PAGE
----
In most European countries, U.S.-owned subsidiaries are required by law to file separate entity financial statements in local GAAP. We use this unique institutional setting to examine whether the Sarbanes-Oxley Act of 2002 (SOX) had a flow-through effect on the earnings quality of local GAAP financial reports for a sample of Belgian subsidiaries owned by U.S.-listed firms. Belgium has weaker institutions relative to the U.S. and this is a setting where the spillover effects of SOX might be expected to improve local GAAP earnings quality. Using a difference-in-differences research design, we compare changes in earnings quality before and after SOX for a treatment sample of Belgian subsidiaries owned by U.S.-listed companies (which are subject to SOX), with a control sample of Belgian-owned subsidiaries whose owners are not subject to SOX regulations. We find that the earnings quality of the U.S.-owned subsidiaries improved after SOX (smaller abnormal accruals and more timely loss recognition). In contrast, the earnings quality of the control sample was either unchanged or declined in the pre- versus post-SOX periods. These results suggest that SOX did have a flow-through effect on earnings quality in a non-U.S. jurisdiction, and that SOX has had a broader international effect beyond the original legislative intent.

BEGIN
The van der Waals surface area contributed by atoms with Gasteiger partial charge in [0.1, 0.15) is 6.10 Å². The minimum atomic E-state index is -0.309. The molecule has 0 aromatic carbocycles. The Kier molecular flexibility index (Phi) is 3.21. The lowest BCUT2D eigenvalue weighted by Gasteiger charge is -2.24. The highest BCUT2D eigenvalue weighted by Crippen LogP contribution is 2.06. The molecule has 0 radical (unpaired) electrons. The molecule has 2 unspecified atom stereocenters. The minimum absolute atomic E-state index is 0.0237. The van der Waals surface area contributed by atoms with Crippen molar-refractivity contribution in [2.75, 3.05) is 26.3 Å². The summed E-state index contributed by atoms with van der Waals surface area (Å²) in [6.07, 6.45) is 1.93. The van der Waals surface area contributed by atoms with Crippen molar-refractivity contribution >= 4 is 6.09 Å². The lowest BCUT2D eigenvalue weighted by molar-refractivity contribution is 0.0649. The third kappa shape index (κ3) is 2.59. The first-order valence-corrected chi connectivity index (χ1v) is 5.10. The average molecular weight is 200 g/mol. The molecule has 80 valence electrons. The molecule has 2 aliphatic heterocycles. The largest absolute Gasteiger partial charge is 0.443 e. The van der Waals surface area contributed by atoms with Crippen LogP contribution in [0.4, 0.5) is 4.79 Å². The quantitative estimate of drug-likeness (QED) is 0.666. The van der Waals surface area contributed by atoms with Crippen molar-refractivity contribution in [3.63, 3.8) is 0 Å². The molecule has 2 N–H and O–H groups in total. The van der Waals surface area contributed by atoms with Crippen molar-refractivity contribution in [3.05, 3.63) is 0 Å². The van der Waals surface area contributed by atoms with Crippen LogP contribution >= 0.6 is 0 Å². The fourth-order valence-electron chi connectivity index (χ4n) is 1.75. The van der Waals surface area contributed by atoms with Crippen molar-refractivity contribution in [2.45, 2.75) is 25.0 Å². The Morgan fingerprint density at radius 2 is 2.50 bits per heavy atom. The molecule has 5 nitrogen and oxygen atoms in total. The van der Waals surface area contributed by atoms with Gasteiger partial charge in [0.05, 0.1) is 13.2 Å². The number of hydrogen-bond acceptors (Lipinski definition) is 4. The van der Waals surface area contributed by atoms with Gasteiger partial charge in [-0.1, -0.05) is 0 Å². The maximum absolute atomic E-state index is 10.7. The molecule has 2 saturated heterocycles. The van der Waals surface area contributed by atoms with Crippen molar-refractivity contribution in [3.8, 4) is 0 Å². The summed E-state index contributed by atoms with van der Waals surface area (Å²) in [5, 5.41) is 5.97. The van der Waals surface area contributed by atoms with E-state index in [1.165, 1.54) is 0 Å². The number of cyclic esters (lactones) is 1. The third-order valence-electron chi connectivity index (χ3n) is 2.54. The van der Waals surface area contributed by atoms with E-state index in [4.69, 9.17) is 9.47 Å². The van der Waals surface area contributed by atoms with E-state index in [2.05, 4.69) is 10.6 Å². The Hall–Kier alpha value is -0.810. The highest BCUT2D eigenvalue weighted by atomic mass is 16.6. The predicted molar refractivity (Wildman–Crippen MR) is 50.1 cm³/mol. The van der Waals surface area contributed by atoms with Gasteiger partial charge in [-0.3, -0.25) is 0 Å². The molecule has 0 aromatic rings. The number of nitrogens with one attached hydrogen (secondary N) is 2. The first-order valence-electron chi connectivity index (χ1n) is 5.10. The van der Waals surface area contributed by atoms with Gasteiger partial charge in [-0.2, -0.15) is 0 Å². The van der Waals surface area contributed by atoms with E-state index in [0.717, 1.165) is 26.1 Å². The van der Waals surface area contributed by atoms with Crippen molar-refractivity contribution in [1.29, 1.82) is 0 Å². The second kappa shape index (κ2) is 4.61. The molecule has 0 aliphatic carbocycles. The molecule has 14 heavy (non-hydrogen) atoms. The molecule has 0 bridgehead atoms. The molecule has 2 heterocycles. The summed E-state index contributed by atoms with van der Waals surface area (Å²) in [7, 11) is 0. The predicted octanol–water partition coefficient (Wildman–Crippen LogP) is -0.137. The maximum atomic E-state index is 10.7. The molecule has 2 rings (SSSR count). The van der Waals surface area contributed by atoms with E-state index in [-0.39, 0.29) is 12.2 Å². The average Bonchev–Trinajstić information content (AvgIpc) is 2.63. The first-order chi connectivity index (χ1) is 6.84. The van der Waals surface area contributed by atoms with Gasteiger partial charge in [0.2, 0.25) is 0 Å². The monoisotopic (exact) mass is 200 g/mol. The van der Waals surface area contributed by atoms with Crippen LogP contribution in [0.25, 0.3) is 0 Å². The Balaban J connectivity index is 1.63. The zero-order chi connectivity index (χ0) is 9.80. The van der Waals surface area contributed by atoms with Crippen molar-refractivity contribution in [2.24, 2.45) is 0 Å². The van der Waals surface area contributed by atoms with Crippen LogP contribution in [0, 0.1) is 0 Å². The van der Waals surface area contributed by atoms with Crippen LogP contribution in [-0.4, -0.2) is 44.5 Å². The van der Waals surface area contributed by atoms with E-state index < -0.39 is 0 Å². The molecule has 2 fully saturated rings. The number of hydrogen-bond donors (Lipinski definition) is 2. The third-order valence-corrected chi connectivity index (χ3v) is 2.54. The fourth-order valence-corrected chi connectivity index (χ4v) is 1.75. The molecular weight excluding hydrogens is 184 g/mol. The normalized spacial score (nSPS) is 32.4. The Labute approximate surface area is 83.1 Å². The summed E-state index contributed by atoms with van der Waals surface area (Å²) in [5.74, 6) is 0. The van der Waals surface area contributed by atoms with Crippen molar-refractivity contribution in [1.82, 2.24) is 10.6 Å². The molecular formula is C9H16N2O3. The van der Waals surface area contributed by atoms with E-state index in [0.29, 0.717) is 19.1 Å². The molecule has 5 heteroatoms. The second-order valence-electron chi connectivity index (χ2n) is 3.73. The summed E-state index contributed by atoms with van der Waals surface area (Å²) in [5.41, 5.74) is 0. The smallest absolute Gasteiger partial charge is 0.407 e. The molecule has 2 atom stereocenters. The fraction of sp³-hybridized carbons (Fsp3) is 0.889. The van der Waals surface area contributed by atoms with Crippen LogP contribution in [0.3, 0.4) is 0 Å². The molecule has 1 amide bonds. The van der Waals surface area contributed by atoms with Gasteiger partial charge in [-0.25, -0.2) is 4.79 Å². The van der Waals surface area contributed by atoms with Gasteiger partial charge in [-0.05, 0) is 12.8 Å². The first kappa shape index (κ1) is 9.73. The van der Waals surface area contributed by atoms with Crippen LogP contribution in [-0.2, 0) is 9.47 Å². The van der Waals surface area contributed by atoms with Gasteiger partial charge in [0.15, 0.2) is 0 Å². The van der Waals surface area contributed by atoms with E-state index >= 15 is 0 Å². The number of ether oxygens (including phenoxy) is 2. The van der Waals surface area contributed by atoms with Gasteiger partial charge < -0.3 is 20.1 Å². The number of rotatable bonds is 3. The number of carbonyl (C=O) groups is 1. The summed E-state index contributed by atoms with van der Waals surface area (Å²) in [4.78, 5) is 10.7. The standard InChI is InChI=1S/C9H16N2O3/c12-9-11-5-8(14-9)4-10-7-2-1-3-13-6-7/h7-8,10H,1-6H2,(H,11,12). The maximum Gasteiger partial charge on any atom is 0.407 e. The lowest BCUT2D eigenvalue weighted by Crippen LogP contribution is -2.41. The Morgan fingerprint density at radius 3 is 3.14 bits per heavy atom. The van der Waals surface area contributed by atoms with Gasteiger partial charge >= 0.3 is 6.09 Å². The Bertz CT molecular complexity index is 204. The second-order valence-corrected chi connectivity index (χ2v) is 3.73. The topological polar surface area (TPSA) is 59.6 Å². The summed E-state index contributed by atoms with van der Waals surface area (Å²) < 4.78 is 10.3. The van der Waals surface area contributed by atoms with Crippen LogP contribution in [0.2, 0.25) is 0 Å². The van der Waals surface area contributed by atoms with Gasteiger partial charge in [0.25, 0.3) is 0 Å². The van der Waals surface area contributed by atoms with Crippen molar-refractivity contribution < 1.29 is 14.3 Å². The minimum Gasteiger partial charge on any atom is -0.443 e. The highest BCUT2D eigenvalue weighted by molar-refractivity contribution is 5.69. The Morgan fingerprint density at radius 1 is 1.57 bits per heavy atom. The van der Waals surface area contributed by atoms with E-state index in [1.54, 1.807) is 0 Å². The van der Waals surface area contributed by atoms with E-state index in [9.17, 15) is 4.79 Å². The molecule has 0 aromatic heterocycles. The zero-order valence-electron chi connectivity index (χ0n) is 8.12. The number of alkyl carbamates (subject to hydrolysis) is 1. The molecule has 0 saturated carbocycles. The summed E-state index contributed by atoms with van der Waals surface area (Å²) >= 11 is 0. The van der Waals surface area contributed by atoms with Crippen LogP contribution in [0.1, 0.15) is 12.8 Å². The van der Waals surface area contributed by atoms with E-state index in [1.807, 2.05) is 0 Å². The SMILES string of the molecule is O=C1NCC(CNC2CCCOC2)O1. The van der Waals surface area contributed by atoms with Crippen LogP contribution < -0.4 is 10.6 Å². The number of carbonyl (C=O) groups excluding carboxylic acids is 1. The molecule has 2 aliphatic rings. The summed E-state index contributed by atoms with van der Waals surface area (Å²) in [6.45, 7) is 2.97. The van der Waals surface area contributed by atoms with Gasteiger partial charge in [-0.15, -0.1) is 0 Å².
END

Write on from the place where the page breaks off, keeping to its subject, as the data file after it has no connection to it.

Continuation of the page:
Data Availability: Data are available from sources identified in the paper.